But on the same day Mmobusi was in Mchenga, Hindenburg Research, which specialises in “forensic financial research”, accused his Tingo Group – which says it provides mobile banking to farmers – of being “an exceptionally obvious scam with completely fabricated financials”.

Hindenburg was short-selling Tingo Group shares, so it stood to profit if the share price of the firm – listed on the Nasdaq stock exchange in the US – went down.

Hindenburg accused Mmobuosi of inventing much of his backstory, of settling out of court with Nigerian authorities over alleged bad cheques in 2017, of photo-shopping Tingo logos onto planes to claim the company had an airline, and generally exaggerating the company’s assets.

While Muluzi stood by him, in December 2023 the US Securities and Exchange Commission (SEC) sided with Hindenburg. They accused Mmobuosi of a “staggering” fraud against Tingo’s investors.

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The SEC’s 72-page complaint included images of what it said was a real and an edited Tingo bank statement. The edited one had several zeros added to the balance.

US authorities charged Mmobuosi with security fraud and froze his assets. His whereabouts are reportedly unknown. If found guilty, he faces up to 20 years in prison.

On October 6 – after Hindenburg’s complaint but before the SEC’s – Muluzi and Mmobuosi went back to Mchenga village in Malawi to hand over the first batch of 17 houses.

Muluzi thanked Mmobuosi for the funding and said he had “committed to buy beds, mattresses and furniture for the households and also to bring solar electricity to the area”. In December, another 28 houses were handed over.

Cracks and missing crockery

But five months on, when Climate Home visited the village, residents complained the homes were too few, dangerous and small, adding they had not yet received the promised furniture or solar power.

Jeremia said her father was given one of the houses but she sleeps in it instead. “He and my mother and my other siblings are living in a rented house. They cannot stay in a house that is threatening their lives. After all, it’s also a very small house to accommodate all of us,” she said.

Mweyeli, the chair of the village civil protection committee, said most new homes are “showing cracks – a sign that these houses are of sub-standard”. He said the first 17 homes were built with 45 bags of cement, but the later 28 were built with just 28 bags, making them weak and liable to fall down.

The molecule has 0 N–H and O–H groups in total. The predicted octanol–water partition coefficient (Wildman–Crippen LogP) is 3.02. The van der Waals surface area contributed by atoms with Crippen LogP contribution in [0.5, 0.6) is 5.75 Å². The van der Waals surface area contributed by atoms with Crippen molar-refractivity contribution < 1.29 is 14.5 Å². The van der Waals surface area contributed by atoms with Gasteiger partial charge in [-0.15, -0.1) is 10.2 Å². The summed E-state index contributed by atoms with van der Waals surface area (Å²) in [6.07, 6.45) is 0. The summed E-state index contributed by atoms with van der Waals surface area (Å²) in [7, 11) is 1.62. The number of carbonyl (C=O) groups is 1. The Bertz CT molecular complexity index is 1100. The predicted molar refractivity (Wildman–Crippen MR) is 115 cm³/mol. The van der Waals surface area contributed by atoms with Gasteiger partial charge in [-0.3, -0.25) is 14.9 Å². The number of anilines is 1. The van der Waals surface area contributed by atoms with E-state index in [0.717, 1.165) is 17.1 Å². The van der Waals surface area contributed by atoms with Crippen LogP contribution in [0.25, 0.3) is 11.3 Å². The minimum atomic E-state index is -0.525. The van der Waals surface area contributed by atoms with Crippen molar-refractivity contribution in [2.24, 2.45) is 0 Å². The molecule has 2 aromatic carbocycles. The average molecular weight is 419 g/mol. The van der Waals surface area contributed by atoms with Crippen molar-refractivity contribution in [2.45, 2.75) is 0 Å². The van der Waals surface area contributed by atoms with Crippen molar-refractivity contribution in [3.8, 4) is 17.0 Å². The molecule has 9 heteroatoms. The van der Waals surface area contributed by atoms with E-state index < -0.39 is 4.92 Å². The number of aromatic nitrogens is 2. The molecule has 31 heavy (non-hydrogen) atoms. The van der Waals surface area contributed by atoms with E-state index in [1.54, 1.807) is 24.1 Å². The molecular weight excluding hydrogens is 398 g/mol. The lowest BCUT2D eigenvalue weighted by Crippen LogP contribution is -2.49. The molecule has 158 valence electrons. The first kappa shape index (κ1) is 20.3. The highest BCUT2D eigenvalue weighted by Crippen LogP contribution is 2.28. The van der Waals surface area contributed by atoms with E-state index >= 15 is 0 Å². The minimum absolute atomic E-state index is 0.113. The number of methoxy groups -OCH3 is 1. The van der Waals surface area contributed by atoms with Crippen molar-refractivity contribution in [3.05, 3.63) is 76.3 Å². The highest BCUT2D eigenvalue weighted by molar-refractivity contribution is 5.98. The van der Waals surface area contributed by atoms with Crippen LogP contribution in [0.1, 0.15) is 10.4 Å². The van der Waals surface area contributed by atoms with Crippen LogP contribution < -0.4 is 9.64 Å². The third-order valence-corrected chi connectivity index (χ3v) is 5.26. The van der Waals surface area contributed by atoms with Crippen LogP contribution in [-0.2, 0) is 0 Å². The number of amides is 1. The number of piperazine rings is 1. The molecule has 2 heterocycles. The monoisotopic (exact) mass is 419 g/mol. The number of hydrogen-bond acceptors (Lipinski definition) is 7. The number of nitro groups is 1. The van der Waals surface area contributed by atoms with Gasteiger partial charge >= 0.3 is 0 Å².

He demonstrated how the floors were made of sand covered by plastic with a “thin layer of cement which is now showing cracks all over”.

After a cyclone ravaged a village in Malawi, the Red Cross worked with a suspected fraudster to aid rebuild — but those homes are unsafe

Simon Mweyeli shows cracks in the floor of one of the houses, which he said were sand covered by plastic and a thin cement layer

Charles Macheso, who climbed a mango tree to save himself from the cyclone but lost all his possessions, said village coordinators told the Malawi Red Cross that more cement was needed. But, he said, the Red Cross officers “were so defensive”. Mweyeli said he called the Red Cross to report the cracks and the aid organisation came to take pictures.

Charles Macheso in Mchenga village on May 8, 2024 (Photo: Raphael Mweninguwe)

Asked about these houses, the Malawi Red Cross’s communications specialist in the capital Lilongwe, Felix Washon, initially told Climate Home to go see them, and then hung up the phone without answering further questions.

“Not aware”

After a two-day journey from Lilongwe to the village, Climate Home contacted Washon again and was told by email that “we are not aware of any report about cracking of houses in Phalombe [the district that covers Mchenga]”.

Washon later said the Red Cross had a contract to build the homes with Muluzi rather than Mmobuosi. “We never received any money from Dozy [Mmobuosi] – direct from Dozy,” he said by phone. “Malawi Red Cross Society has no other links or contracts with Dozy,” he added.

Climate Home News emailed the contact address listed on the Dozy Mmobuosi Foundation’s website, but the email bounced.

Mmobuosi told Arise News in February that he was “taken aback” and “shocked” by the SEC’s allegations about Tingo Group. He said he had not run Tingo directly for seven years, adding that his lawyers were “on top of” responding to the SEC charges and that Tingo was conducting its own internal investigation. Mmobuosi is not currently listed as a member of the company’s board of directors.

In Mchenga, village headman Nangazi told Climate Home that 131 families are still without a home and called on national organisations like the Catholic Development Commission – that has provided iron sheets – to help build more accommodation.

Ida Mayilosi, 75, is one of those who missed out. “I wished I had also been assisted,” she said. “This house I am living in was built by some relatives but it took time.”

Ida Mayilosi, whose house was destroyed by Cyclone Freddy, sits in Mchenga village, May 8, 2024 (Photo: Raphael Mweninguwe)

Mattias Söderberg, climate lead for Danish charity DanChurchAid, which is currently building homes in Nepal after landslides there, said support for communities to rebuild after extreme weather that causes loss and damage “should be done so that they are more secure and robust to face the next climate-related disaster”.  “Investments which are not adapted risk being lost,” he added.

Singh – who fought to solve similar problems in India’s Andaman and Nicobar islands following the Indian Ocean tsunami in 2006 – said he had seen “firsthand how involving communities not only places them in the driving seat but also ensures accountability”.

(Reporting from Raphael Mweninguwe in Mchenga and Joe Lo in London; editing by Sebastian Rodriguez and Megan Rowling)